Naked wild buckwheat
The Pacific states, and west Nevada
Up to 5 feet (flower stalks); leaves are less than 6 inches
Generally gravelly or sandy locations; near sea level to 12,400 feet
Ovate, up to 2.3 inches long and 1.5 inches wide, generally tomentose underneath
Eriogonum nudum is named for the tall, slender, branched stems - which have no leaves, and are topped by small, spherical flower clusters - even though several other members of this large genus are similar in appearance. This is one of the most variable buckwheat species, and 13 varieties are recognized, differing in such aspects as hairiness, flower color, leaf dimensions, number of involucres in the flower clusters, and whether or not the stem is partially inflated. Many of the varieties inhabit distinct, non-overlapping areas.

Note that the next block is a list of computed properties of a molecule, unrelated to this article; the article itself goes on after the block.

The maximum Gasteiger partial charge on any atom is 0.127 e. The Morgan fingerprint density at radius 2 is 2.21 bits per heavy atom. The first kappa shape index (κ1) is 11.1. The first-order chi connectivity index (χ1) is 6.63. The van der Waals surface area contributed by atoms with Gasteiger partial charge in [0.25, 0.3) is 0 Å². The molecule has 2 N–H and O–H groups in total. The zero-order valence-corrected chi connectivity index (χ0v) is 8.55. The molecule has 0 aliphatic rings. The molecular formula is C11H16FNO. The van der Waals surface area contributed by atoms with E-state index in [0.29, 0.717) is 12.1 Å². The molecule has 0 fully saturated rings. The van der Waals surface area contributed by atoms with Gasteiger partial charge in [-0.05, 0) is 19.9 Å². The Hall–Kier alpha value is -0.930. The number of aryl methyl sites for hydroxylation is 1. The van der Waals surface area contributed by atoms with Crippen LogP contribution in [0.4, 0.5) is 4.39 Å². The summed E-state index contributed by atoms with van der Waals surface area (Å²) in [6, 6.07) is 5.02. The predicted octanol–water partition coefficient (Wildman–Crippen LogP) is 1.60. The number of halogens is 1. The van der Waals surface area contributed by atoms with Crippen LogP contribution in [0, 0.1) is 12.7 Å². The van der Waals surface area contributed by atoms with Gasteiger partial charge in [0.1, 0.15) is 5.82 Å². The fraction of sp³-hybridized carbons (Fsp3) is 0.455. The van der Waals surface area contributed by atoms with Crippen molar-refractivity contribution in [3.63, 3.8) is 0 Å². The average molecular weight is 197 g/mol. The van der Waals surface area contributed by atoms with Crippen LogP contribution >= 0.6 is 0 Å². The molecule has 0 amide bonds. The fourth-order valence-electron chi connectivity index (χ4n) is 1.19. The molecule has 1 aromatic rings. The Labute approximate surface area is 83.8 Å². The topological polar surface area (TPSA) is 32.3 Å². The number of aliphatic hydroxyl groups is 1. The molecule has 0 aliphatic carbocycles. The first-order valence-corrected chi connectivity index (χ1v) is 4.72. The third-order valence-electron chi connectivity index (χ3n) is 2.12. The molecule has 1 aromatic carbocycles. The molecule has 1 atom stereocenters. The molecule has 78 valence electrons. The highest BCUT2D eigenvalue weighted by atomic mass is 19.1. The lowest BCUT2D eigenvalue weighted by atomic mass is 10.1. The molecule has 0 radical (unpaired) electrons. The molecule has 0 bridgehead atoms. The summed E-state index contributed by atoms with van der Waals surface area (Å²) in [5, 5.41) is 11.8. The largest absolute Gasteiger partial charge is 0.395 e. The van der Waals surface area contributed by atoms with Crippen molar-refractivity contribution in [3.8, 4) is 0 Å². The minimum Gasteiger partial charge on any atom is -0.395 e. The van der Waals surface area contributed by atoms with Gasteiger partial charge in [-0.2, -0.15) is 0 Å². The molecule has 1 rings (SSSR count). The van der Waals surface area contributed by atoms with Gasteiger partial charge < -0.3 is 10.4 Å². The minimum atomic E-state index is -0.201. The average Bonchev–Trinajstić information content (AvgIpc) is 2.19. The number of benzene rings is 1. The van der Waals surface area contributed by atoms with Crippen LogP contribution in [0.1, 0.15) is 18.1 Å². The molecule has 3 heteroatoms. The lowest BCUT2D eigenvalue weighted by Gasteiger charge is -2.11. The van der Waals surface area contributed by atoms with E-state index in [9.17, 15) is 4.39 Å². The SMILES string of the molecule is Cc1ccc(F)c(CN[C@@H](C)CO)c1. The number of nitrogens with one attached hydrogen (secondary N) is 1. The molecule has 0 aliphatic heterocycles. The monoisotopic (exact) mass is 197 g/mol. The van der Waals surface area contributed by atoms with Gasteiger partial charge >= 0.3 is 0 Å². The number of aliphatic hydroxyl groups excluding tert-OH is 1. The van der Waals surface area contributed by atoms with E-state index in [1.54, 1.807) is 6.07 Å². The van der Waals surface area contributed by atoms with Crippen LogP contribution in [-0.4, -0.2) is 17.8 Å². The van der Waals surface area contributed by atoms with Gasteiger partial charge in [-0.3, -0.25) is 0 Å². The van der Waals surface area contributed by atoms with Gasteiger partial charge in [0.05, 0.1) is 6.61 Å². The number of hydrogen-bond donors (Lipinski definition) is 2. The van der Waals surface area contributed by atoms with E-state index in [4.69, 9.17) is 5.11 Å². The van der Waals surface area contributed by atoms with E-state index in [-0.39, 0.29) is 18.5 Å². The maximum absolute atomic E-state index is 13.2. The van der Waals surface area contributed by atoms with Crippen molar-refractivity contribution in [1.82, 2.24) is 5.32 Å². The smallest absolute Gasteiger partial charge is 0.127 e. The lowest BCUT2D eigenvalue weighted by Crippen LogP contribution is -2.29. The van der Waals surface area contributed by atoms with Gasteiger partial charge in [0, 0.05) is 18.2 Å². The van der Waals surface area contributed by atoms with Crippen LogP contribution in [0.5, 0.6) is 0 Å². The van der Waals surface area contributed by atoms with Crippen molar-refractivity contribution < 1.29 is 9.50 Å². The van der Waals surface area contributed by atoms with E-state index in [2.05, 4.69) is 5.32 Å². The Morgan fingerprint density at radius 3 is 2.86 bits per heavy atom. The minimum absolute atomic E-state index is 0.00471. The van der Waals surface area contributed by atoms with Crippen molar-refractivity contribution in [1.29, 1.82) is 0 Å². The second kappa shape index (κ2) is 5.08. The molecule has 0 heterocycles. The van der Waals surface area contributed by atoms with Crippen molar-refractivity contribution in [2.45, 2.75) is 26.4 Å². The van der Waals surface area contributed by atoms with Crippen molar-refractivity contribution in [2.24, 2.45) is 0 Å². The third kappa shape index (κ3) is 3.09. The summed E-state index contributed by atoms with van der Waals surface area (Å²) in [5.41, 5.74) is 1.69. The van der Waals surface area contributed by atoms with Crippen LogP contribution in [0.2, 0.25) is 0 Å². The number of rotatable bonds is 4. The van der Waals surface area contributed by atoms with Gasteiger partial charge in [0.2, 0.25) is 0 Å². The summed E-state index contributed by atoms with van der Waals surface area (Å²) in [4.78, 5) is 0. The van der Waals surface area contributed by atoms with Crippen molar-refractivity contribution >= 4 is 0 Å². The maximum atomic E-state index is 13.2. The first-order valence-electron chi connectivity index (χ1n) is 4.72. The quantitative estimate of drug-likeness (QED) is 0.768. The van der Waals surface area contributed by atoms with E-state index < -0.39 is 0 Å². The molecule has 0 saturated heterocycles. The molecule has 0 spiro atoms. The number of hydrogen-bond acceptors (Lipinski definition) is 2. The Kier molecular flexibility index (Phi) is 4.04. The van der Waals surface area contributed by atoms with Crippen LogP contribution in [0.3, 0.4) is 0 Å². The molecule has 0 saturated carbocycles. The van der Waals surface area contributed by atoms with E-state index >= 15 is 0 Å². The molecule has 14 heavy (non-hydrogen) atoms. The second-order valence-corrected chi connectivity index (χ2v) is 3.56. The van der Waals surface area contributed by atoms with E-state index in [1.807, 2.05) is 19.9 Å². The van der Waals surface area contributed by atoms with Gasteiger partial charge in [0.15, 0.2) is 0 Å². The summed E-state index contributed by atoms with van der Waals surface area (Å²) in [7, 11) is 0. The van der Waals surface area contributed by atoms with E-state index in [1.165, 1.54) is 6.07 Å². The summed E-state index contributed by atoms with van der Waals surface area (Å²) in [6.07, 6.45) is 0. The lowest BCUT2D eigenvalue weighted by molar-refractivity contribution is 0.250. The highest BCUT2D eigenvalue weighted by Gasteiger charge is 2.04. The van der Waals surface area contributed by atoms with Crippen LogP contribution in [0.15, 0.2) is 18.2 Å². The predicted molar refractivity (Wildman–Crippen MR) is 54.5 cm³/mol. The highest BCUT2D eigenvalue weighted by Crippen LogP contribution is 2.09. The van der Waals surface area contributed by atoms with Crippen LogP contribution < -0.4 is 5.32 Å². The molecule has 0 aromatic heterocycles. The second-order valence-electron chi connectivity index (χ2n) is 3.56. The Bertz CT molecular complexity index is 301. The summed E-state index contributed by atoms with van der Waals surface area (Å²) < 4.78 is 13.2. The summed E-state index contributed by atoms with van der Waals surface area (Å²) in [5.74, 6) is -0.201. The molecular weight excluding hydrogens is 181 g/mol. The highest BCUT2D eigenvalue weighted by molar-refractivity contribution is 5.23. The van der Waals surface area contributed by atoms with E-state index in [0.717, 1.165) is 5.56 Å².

Plants are generally low-growing, the leaf stems rising just a few inches above the ground, though the flower stalks reach heights of several feet. Stems and leaves may be completely hairless, or covered by either long or short (tomentose) hairs. Upper and lower leaf surfaces are often different in hairiness, accounting for some of the varieties. Stems may be inflated below the nodes, but are usually not. Leaves form basal rosettes.
Flower color can be light pink, darker pink, yellow or white (most common), and the flowers may be hairy or hairless.